Locomotive icons: An American Classic – The Pennsylvania GG-1

The incomparable ‘Pennsy Class’ ‘GG-1’ passenger locomotives were the apogee of electric traction development in the USA. Robert Humm relates their history and that of the Pennsylvania electric railway network.

In the beginning, electric rail traction in the United States was confined to low-voltage streetcars and small industrial freight operations.

In ex-works condition with the Brunswick Green, five-stripe livery (which looks black), No. 4935, seen at Washington DC on May 14, 1977. This loco is considered the best of the preserved ‘GG-1s’, and resides in the Railroad Museum of Pennsylvania. TRACKS NORTH COLLECTION

The first main line electrification was the Baltimore & Ohio’s three-mile long Howard Street Tunnel route in Baltimore, opened in July 1895. For the first time this demonstrated that electric traction was capable of meeting the demands of heavy duty main line railroading at a lower operating cost than steam power.

Yet, despite all the advantages, the huge infrastructure costs meant that electrification was restricted to the wealthiest railroads or those with severe operating conditions. A unified main line electric network failed to develop in North America in the way it did in many parts of Europe. Subsequent developments in diesel and tunnel ventilation technology led to the abandonment by the late 20th century of all long-distance electric railways apart from the North East Corridor between Washington and Boston.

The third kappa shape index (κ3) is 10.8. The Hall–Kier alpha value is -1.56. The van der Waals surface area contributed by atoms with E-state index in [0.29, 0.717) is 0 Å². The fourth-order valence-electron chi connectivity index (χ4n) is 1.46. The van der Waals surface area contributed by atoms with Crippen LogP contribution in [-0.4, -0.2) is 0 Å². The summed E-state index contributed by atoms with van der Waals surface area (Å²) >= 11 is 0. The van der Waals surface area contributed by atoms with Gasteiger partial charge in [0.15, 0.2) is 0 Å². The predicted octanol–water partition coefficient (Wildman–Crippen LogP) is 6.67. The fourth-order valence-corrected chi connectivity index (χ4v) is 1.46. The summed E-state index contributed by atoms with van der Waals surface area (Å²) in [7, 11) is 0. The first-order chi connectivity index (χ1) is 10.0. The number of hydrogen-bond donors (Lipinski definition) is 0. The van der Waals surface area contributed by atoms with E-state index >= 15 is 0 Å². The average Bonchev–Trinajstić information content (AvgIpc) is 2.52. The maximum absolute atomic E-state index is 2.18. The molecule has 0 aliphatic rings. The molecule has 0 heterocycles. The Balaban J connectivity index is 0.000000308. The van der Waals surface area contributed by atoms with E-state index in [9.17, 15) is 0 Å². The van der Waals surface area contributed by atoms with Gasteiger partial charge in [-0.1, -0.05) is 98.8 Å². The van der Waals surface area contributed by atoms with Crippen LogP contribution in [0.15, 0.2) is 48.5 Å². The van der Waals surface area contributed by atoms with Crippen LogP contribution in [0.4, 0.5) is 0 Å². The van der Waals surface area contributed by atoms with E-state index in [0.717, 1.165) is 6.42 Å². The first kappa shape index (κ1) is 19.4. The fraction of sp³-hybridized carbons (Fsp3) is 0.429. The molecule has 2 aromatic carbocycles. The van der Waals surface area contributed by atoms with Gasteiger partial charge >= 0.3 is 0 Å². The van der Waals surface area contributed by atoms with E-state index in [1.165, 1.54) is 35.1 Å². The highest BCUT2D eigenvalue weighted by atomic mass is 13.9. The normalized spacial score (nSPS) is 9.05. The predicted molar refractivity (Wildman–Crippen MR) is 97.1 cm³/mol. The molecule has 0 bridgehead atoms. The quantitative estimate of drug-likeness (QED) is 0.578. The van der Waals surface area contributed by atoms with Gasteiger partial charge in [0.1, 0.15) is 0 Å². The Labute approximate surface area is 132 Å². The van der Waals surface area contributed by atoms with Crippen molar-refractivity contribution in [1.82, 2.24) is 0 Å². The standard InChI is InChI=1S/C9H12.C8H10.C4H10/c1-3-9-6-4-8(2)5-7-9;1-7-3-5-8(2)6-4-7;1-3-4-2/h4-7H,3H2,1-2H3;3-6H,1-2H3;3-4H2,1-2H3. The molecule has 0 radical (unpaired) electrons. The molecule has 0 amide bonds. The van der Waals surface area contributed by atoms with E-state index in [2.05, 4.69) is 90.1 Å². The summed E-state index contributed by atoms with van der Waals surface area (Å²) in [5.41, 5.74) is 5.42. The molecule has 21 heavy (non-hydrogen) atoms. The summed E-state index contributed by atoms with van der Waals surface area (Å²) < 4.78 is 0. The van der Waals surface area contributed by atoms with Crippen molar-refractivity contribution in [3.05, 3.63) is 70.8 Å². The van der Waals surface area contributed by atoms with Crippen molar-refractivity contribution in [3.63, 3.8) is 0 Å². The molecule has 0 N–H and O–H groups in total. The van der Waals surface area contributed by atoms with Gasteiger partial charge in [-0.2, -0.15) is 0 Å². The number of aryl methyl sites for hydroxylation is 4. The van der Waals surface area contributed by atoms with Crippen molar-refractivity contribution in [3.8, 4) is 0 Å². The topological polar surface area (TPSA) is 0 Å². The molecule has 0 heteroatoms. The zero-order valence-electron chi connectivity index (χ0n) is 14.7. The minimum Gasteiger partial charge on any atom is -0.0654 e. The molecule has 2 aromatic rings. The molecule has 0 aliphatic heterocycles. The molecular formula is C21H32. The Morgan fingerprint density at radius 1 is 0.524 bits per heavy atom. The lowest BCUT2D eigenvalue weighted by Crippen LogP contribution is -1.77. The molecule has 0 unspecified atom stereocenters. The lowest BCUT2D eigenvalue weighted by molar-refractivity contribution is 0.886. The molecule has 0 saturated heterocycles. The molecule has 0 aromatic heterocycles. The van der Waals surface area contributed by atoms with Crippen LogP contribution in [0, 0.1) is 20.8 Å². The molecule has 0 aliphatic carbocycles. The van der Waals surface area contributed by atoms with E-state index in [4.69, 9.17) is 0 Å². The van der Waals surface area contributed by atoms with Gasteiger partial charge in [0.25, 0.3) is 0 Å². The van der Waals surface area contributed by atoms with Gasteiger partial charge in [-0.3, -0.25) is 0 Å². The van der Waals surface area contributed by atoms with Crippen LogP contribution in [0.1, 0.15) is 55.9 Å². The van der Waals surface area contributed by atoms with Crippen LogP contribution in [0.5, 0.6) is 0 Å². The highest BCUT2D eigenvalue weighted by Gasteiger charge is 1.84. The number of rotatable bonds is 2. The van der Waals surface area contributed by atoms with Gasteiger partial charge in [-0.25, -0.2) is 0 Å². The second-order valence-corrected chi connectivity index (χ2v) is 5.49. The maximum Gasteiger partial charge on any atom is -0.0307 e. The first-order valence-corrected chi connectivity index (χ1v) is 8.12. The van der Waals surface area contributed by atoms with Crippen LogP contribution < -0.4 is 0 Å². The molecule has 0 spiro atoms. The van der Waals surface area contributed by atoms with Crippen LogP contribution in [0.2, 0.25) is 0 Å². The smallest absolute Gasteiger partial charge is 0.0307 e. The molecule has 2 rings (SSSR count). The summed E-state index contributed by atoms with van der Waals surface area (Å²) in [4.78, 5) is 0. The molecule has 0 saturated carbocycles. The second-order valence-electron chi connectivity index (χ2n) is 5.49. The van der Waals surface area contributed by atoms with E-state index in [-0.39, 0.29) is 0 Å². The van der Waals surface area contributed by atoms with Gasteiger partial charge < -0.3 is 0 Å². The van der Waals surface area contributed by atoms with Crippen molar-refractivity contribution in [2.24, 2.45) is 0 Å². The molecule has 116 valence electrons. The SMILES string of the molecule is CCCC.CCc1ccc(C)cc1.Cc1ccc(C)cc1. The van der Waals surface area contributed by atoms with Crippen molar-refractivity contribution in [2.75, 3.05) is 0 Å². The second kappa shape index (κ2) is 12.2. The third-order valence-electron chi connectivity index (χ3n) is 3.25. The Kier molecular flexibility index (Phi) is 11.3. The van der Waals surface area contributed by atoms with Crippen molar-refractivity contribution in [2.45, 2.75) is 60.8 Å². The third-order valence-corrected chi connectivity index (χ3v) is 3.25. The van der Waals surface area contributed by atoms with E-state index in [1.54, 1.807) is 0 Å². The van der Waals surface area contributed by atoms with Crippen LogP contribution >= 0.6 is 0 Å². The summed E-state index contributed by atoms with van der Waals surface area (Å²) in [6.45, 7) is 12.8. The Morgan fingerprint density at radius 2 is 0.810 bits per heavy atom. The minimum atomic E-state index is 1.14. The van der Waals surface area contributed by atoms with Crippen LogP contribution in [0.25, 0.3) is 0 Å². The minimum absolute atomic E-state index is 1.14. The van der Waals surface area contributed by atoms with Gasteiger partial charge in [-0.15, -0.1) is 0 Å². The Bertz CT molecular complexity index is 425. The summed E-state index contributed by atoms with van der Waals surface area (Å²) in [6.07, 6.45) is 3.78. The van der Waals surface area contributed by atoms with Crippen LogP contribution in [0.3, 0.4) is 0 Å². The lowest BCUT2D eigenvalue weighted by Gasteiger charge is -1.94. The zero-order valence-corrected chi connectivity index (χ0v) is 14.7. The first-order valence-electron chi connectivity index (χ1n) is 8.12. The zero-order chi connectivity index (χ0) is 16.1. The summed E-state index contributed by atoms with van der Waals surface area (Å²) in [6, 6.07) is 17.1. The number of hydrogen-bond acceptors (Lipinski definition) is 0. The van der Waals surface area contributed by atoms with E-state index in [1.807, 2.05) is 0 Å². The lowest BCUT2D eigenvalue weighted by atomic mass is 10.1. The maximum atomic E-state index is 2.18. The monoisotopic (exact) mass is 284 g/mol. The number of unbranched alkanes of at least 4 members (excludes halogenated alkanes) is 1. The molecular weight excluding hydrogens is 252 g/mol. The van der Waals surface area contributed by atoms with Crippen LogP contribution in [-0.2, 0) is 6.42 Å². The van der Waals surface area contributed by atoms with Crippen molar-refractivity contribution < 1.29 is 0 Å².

In the eastern states the New York Central and the Pennsylvania were bitter rivals for the vast and lucrative New York to Chicago traffic. On the passenger side the NYC, though a slightly smaller company, had the advantage of a passenger station right in mid-town Manhattan. Its baroque Grand Central Station, opened in 1871, was shortly to be replaced by the even more magnificent Grand Central Terminal. The new station would be all-electric, a decision forced upon the NYC by legislation but one that nevertheless would provide a further competitive edge and a valuable sales weapon.

By contrast the Pennsylvania Rail Road (PRR) had no proper New York City terminus at all. For decades it had been stuck at the grim Exchange Place station on the Jersey City waterfront on the west side of the Hudson River. Passengers were then obliged to take one of the cross-river ferries to lower Manhattan, a journey that could add between 15 and 60 minutes to the destination.

Read more in the April issue of The RM – on sale now!

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